Earlier in the week Mayor Phil Goff and Finance Minister Grant Robertson took a walk through the City Rail Link construction site. There was also some talk about the challenging cost pressures facing this project, with its most recent cost estimate of $3.4 billion now a few years out of date.

The total cost for Auckland’s multi-billion dollar City Rail Link is still up in the air and Auckland Mayor Phil Goff and Finance Minister Grant Robertson say two contracts for the project are yet to be signed.

The pair went 18m below Albert St today near the Swanson St intersection for their first joint visit to the New Zealand’s biggest rail project, saying more precise figures would be available only once tender prices came in and were evaluated.

“It’s a fast-changing, challenging environment,” Robertson said of the construction sector. “Two more contracts are to be let. We don’t know where they’re going to land yet. But the project is running on time which is good.”

Goff also pointed to the true costs being revealed from the next tender phases: “The costs will come in with the tenders. The construction price index has been going up 7 per cent to 8 per cent a year and that does create cost pressures but we won’t know for sure until we have signed the contract.”

Recent decisions have (rightly) added to the likely cost of CRL, future-proofing Karangahape Road station and also providing the Beresford Square entrance that should never have been cut in the first place.

While City Rail Link is a great project, its planning in recent years has seemed like a series of idiotic decisions. Firstly you had cutbacks to the project where Newton Station was dropped, then the silly decision to not build the Beresford Square entrance to K Road station. Meanwhile the project’s cost kept going up despite these cutbacks.

And then there’s the silly Purple Line. Bizarrely, after spending more than $3 billion on a tunnel that provides much more train capacity into the city centre, the most significant operational change that’s proposed is to immediately send a large number of trains away from the city centre, so that direct trips between the Western Line and Newmarket can be retained. This is the Purple Line:

I ran through the details of why the Purple Line is a dumb idea fairly recently. I’ll get to the cost implications in a minute, but what particularly stood out was how it doesn’t even really achieve its goal of providing a faster trip from the Western Line to Grafton and Newmarket, once you take into account the potential wait times for this train that will only come every 20 minutes:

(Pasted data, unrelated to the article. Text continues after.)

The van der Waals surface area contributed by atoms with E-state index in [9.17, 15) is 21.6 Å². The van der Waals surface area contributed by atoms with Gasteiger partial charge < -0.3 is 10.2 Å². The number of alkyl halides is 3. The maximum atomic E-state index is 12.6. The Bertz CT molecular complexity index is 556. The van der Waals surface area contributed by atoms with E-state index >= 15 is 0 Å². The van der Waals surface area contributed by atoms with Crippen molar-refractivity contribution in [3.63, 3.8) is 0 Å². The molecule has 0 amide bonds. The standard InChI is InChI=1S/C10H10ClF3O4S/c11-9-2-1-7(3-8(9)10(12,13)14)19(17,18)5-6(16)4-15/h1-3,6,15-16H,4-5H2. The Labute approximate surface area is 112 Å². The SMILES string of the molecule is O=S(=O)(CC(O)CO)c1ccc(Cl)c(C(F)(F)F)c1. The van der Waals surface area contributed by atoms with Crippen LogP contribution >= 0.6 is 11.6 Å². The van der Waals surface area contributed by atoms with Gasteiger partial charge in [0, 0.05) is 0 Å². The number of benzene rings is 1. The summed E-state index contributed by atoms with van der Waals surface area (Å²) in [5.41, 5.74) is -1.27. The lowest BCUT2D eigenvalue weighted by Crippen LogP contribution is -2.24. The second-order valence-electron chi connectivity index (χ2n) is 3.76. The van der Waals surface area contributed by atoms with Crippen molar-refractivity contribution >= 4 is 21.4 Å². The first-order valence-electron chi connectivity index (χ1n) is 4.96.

In terms of the Purple Line’s cost, we don’t know all the details but some rough calculations suggest it could include:

  • At least $54 million for the nine extra trains required to run this service.
  • A few million dollars a year of operating costs for an unnecessary service.
  • Infrastructure upgrade costs at each end of the service, to provide extra platform space at Otahuhu and Henderson.
  • An additional platform and therefore a much larger required station at Mt Eden.

While my fingers are crossed that we don’t see much of an increase to the CRL’s cost, CRL Limited should be running a fine tooth comb over all parts of the project. From my perspective the Purple Line isn’t even a “nice to have” anymore, it’s just a silly idea that should be chopped.

Share this

97 comments

  1. I get the feeling the full price is going to be much more than expected – not that I’m a naysayer, just because prices have changed so much since 2014. I think there are going to have to be some serious cutbacks. It does feel like it has become “We must do it right regardless of cost” – this normally ends up in not doing it at all.
    I’d say with light rail they should ditch K Road station (as it must be a big cost being so deep), get rid of the purple line, and cut it back to the main benefits – Aotea station and the loop.

  2. Instead of the Purple Line, a way to provide ‘Rapid’ and ‘Express’ services along the combined Western Line-Onehunga Line for example post CRL, should be found.

    Establishing and maintaining rail service simplicity, efficiency and service legibility will be crucial once the CRL is in place.

    Speaking of service legibility, the term ‘Limited Stops’ as currently used on the Onehunga Line, is not a legible service description, especially for those whose first language is not English. ‘Express’ or ‘Rapid’ is far more legible, as that is what the service is in reality, even when it misses out just two stops and only during certain times of the day / evening. For your info, in Japan, services that miss out two or more stops on a route during certain times of the day are called ‘Rapid’ or ‘Commuter Rapid’. Those that miss out two or more stops during daily services hours are called ‘Express’ or ‘Special Express’.